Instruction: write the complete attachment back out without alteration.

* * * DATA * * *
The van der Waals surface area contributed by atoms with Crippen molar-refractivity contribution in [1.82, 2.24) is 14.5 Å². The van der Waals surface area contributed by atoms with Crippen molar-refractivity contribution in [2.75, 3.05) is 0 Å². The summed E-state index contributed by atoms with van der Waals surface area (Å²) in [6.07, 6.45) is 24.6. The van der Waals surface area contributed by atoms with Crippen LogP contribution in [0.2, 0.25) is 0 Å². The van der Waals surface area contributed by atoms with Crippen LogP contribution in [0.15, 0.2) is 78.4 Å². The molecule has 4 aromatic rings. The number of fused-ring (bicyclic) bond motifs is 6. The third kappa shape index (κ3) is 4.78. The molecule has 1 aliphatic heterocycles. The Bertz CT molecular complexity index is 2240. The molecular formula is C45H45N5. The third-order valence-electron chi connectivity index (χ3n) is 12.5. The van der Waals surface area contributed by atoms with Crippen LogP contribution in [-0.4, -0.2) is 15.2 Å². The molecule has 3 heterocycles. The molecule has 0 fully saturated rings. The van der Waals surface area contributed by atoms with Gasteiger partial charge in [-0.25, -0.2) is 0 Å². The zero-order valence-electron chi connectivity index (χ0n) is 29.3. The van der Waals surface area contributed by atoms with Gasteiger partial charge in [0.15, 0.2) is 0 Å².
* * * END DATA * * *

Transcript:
The van der Waals surface area contributed by atoms with Crippen molar-refractivity contribution in [1.82, 2.24) is 14.5 Å². The van der Waals surface area contributed by atoms with Crippen molar-refractivity contribution in [2.75, 3.05) is 0 Å². The summed E-state index contributed by atoms with van der Waals surface area (Å²) in [6.07, 6.45) is 24.6. The van der Waals surface area contributed by atoms with Crippen LogP contribution in [0.2, 0.25) is 0 Å². The van der Waals surface area contributed by atoms with Crippen LogP contribution in [0.15, 0.2) is 78.4 Å². The molecule has 4 aromatic rings. The number of fused-ring (bicyclic) bond motifs is 6. The third kappa shape index (κ3) is 4.78. The molecule has 1 aliphatic heterocycles. The Bertz CT molecular complexity index is 2240. The molecular formula is C45H45N5. The third-order valence-electron chi connectivity index (χ3n) is 12.5. The van der Waals surface area contributed by atoms with Crippen LogP contribution in [-0.4, -0.2) is 15.2 Å². The molecule has 3 heterocycles. The molecule has 0 fully saturated rings. The van der Waals surface area contributed by atoms with Gasteiger partial charge in [-0.25, -0.2) is 0 Å². The zero-order valence-electron chi connectivity index (χ0n) is 29.3. The van der Waals surface area contributed by atoms with Gasteiger partial charge in [0.15, 0.2) is 0 Å².